Concept art by Mary Blair for Walt Disney's 1951 adaptation of Alice in Wonderland (c) Disney
A new exhibit entitled Alice: Curiouser and Curiouser will open next March at the Victoria and Albert Museum in London. Staged by renowned theater designer Tom Piper, the exhibit documents 157 years of widespread fascination with Lewis Carroll‘s Alice's Adventures in Wonderland. The famous children's tale, published in 1865 (and its sequel, entitled Through the Looking-Glass, and What Alice Found There, released in 1871) features a cast of characters and an illustriously imaginary world that have inspired many artists for centuries, including those whose work appear in the exhibit—Tim Burton, Salvador Dalí, and designer Vivienne Westwood.
Included in the over 300 objects exhibited in the art show are the original book illustrations by illustrator John Tenniel. A prodigious cartoonist of the Victorian period, Tenniel collaborated with Carroll on his first edition. His original drawings of Alice, the Dodo, and other characters helped define their now-famous appearances. Visitors will also view photographs of the “real” Alice. The child of a dean at Oxford, Alice Liddell was spunky and vivacious. Carroll (whose real name was Charles Lutwidge Dodgson) entertained young Alice and her two sisters with fantasy stories, one of which became Alice's Adventures in Wonderland.
Other characters from Wonderland are just as famous as Alice. The Mad Hatter, the Queen of Hearts, and the Cheshire Cat appear through modern lenses. For example, in true 1960s aesthetic, a psychedelic poster designed by Joseph McHugh portrays a red-eyed Cheshire Cat. The exhibit will also include images from modern dramatic renditions of the tale. The costume designs of the 2010 Tim Burton film and Christopher Wheeldon's ballet (performed in 2011 by London's Royal Ballet) demonstrate the enduring relevance of Carroll's characters. Original Walt Disney concept art created for the animated 1951 film will also be on view.
Getting “curiouser and curiouser” to see more? The exhibit Alice: Curiouser and Curiouser will open to the public on Saturday, March 27, 2021 at the Victoria & Albert Museum in London. Tickets will go on sale soon on the V&A website. The exhibit will continue through December 2021 to allow ample time for all interested visitors to see the collection in safety. While you wait, you can create a Victorian paper peepshow with this V&A tutorial designed by artist Clare Bryan.
An upcoming exhibit at the Victoria & Albert Museum in London will trace 157 years of the artistic influence of Lewis Carroll's Alice's Adventures in Wonderland.
Salvador Dali, A Mad Tea Party, 1969, Dallas Museum of Art, gift of Lynne B. and Roy G. Sheldon, 1999.183.12_2. © Salvador Dali, Fundació Gala-Salvador Dalí, DACS 2019. © Salvador Dali, Fundació Gala-Salvador Dalí, DACS 2019
The exhibit includes original illustrations by John Tenniel, the cartoonist who illustrated the first edition of the novel.
Illustration from Alice’s Adventures in Wonderland, written by Lewis Carroll, illustrated by John Tenniel, first published edition, 1866, p.97. National Art Library. © Victoria and Albert Museum, London. © Victoria and Albert Museum, London
Viewers will also see photos of the “real” Alice, Alice Liddell.
Pomona, photograph of the ‘real' Alice Liddell, by Julia Margaret Cameron, albumen print, 1872, England. Museum no. RPS.1271-2017. © Victoria and Albert Museum, London. © Victoria and Albert Museum, London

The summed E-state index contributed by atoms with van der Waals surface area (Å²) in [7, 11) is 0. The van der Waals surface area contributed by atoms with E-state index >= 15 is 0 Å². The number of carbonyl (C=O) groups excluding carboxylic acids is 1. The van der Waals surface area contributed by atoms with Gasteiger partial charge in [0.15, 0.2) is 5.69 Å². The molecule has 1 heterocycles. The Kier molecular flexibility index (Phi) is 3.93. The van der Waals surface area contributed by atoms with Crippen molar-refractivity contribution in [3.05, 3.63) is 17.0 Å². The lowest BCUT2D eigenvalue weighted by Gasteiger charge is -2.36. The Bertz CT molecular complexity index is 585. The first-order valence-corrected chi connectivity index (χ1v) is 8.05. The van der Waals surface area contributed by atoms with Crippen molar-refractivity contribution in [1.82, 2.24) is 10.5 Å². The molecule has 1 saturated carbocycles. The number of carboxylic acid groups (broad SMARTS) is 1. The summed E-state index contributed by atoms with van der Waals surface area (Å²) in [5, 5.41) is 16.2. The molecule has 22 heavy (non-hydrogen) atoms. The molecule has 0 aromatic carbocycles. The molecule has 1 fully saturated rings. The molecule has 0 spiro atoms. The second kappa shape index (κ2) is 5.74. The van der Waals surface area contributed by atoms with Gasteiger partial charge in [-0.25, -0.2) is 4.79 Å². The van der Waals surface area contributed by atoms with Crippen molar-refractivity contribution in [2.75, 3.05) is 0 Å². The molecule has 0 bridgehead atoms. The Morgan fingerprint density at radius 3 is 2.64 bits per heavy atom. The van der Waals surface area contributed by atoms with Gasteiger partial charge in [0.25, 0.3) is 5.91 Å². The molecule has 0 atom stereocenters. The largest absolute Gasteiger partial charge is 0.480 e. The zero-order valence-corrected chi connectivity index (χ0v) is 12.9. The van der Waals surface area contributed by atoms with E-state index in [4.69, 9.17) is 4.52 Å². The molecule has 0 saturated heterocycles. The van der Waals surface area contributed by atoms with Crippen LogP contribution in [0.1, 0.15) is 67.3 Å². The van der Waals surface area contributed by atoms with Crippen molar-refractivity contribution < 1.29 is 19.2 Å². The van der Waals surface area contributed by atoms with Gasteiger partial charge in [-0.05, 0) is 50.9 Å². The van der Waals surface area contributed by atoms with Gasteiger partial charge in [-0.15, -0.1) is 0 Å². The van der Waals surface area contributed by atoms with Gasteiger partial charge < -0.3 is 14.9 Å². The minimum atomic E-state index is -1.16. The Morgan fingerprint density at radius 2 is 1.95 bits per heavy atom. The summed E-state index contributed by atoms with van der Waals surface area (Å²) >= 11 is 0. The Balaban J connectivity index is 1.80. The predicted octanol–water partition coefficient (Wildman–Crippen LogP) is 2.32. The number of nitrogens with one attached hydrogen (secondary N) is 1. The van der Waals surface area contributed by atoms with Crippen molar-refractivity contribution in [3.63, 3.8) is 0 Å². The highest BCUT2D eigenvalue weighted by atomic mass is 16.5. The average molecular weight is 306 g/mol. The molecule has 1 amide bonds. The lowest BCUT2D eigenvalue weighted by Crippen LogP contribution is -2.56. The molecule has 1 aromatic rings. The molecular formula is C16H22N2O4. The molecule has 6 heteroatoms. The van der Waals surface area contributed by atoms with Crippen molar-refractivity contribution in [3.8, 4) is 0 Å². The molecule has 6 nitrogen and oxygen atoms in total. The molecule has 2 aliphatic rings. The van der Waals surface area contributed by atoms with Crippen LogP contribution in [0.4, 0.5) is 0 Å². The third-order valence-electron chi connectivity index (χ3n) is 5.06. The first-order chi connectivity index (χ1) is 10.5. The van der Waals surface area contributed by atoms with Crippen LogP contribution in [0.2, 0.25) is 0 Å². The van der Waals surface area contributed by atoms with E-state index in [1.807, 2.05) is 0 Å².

Carroll's characters inspired generations of artists working in different mediums and during different artistic periods.
“Cheshire Cat,” psychedelic poster, designed by Joseph McHugh, printed by Orbit Graphic Arts, published by East Totem West, 1967, California, US. Museum no. E.3796-2004. © Victoria and Albert Museum, London
Original drawing of the White Rabbit for the series Alice in Wonderland, Ralph Steadman, 1967. © Ralph Steadman Art Collection, 2019. All rights reserved. © Ralph Steadman Art Collection, 2019
Dorothea Tanning, Eine Kleine Nachtmusik, 1943. © ADAGP, Paris and DACS, London 2019. © ADAGP, Paris and DACS, London 2019
Print by Peter Blake from a suite illustrating ‘Through the Looking Glass and What Alice Found There'. 1970. © Peter Blake. All rights reserved, DACS 2019. © Peter Blake. All rights reserved, DACS 2019
Modern works by Tim Burton, Anna Gaskell, Salvador Dalí, and designer Vivienne Westwood will also be on view.
Quinten Massys. An Old Woman (‘The Ugly Duchess'). © The National Gallery, London. Bequeathed by Miss Jenny Louisa Roberta Blaker, 1947. (Image has been cropped for use here.)
Override#25 (Override), artist Anna Gaskell, Solomon R. Guggenheim Museum (c) courtesy of Galerie Gisela Capitain, Cologne
Override#26 (Override), artist Anna Gaskell, Solomon R. Guggenheim Museum (c) courtesy of Galerie Gisela Capitain, Cologne
This exhibit will also feature the many dramatic adaptations of Alice's Adventures in Wonderland, including both film and stage productions.
Mad Hatter costume designed by Colleen Atwood for Tim Burton's 2010 adaptation of Alice in Wonderland, worn by Johnny Depp (c) 2010 Disney
Zenaida Yanowsky as The Red Queen in Christopher Wheeldon's ballet Alice's Adventures in Wonderland. The Royal Ballet. ©ROH, Johan Persson, 2011. Sets and costumes by Bob Crowley. ©ROH, Johan Persson, 2011. Sets and costumes by Bob Crowley.
Carroll's novel remains culturally relevant over a century after it first became popular.
Photograph taken during a protest against Jacob Zuma, Cape Town, 7 April 2017 (c) Ashraf Hendricks, GroundUp
The exhibit is set to open in March 2021 and tickets will be available soon.
Viktor&Rolf Haute Couture AutumnWinter 2016 – Vagabonds. Photo credit Team Peter Stigter.
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